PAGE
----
In the aftermath of the collapse of financial institutions like Lehman Brothers and audit deficiencies of investment banking firms, a great deal of attention has been devoted to requiring mandatory auditor rotation. Some critics of the audit profession are concerned about a breakdown in external auditor independence, objectivity and professional skepticism. Others point out the inherent conflict of interests in the “issuer pays” model for audit firms.
Kenneth Daly, president and CEO of the National Association of Corporate Directors, told the PCAOB in its hearings on these matters that there should be a rigorous annual evaluation of the external auditor led by the audit committee, endorsed by the board, and communicated to shareholders.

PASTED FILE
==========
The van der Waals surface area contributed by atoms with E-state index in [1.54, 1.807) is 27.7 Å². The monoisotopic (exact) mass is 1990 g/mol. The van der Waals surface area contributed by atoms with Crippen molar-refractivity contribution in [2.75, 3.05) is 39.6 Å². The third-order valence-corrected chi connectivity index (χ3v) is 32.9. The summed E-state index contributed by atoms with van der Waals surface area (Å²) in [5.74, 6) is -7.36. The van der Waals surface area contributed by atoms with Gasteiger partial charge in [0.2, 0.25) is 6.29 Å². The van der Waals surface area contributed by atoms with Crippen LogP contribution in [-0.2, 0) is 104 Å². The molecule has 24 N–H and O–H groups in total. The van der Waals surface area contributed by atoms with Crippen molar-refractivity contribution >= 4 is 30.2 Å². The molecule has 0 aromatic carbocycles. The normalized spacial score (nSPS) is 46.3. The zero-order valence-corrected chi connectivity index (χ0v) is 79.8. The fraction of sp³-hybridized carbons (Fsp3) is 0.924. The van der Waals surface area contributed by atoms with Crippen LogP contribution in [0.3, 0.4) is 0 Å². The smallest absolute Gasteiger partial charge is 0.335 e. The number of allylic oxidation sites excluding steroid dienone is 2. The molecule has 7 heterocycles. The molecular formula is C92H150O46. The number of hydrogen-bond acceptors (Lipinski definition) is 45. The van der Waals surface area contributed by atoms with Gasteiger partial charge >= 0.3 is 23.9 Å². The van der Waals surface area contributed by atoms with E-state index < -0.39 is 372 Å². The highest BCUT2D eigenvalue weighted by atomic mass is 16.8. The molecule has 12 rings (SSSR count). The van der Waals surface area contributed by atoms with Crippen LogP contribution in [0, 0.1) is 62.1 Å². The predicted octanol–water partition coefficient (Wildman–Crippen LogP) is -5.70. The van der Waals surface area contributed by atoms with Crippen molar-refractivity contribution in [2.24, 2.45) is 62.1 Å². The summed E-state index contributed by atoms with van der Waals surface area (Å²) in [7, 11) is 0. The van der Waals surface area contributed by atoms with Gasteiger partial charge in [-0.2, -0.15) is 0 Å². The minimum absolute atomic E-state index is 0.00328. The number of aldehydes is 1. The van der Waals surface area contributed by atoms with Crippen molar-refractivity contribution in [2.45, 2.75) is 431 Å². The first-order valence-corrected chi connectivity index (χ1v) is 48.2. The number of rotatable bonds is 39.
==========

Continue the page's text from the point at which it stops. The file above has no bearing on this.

Do you think such an annual process negates the need to consider mandatory auditor rotation?
What are some of the possible unintended consequences of instituting a mandatory auditor rotation requirement?
What are the costs and benefits of mandatory auditor rotation from an ethical perspective? Do you believe auditors should be required to rotate off a client’s audit engagement after a specific period of time? Why or why not?

  • CreatedDecember 30, 2014
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